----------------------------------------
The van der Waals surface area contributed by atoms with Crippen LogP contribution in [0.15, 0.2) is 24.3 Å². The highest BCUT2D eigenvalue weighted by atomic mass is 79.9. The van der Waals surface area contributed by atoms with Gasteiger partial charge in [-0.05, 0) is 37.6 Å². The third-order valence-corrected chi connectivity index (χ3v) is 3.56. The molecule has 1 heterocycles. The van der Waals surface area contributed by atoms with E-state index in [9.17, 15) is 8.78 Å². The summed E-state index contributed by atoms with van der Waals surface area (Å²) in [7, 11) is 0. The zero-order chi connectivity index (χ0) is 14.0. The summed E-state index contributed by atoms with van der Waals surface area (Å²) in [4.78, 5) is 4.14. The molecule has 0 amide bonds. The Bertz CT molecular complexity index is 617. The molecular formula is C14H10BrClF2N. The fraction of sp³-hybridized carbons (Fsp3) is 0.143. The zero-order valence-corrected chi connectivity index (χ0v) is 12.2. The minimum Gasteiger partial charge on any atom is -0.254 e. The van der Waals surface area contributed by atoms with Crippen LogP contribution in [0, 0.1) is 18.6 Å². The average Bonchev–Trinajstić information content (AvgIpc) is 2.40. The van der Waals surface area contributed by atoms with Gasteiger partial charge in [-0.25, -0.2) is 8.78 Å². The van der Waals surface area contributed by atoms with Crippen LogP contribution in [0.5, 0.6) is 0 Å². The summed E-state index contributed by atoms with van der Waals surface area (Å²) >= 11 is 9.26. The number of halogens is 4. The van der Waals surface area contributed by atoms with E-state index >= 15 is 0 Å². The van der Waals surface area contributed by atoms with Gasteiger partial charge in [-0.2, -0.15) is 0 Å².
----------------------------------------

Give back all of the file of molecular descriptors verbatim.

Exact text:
The van der Waals surface area contributed by atoms with Crippen LogP contribution in [0.15, 0.2) is 24.3 Å². The highest BCUT2D eigenvalue weighted by atomic mass is 79.9. The van der Waals surface area contributed by atoms with Gasteiger partial charge in [-0.05, 0) is 37.6 Å². The third-order valence-corrected chi connectivity index (χ3v) is 3.56. The molecule has 1 heterocycles. The van der Waals surface area contributed by atoms with E-state index in [9.17, 15) is 8.78 Å². The summed E-state index contributed by atoms with van der Waals surface area (Å²) in [7, 11) is 0. The zero-order chi connectivity index (χ0) is 14.0. The summed E-state index contributed by atoms with van der Waals surface area (Å²) in [4.78, 5) is 4.14. The molecule has 0 amide bonds. The Bertz CT molecular complexity index is 617. The molecular formula is C14H10BrClF2N. The fraction of sp³-hybridized carbons (Fsp3) is 0.143. The zero-order valence-corrected chi connectivity index (χ0v) is 12.2. The minimum Gasteiger partial charge on any atom is -0.254 e. The van der Waals surface area contributed by atoms with Crippen LogP contribution in [0, 0.1) is 18.6 Å². The average Bonchev–Trinajstić information content (AvgIpc) is 2.40. The van der Waals surface area contributed by atoms with Gasteiger partial charge in [-0.25, -0.2) is 8.78 Å². The van der Waals surface area contributed by atoms with Crippen LogP contribution in [0.5, 0.6) is 0 Å². The summed E-state index contributed by atoms with van der Waals surface area (Å²) >= 11 is 9.26. The number of halogens is 4. The van der Waals surface area contributed by atoms with E-state index >= 15 is 0 Å². The van der Waals surface area contributed by atoms with Gasteiger partial charge in [-0.2, -0.15) is 0 Å².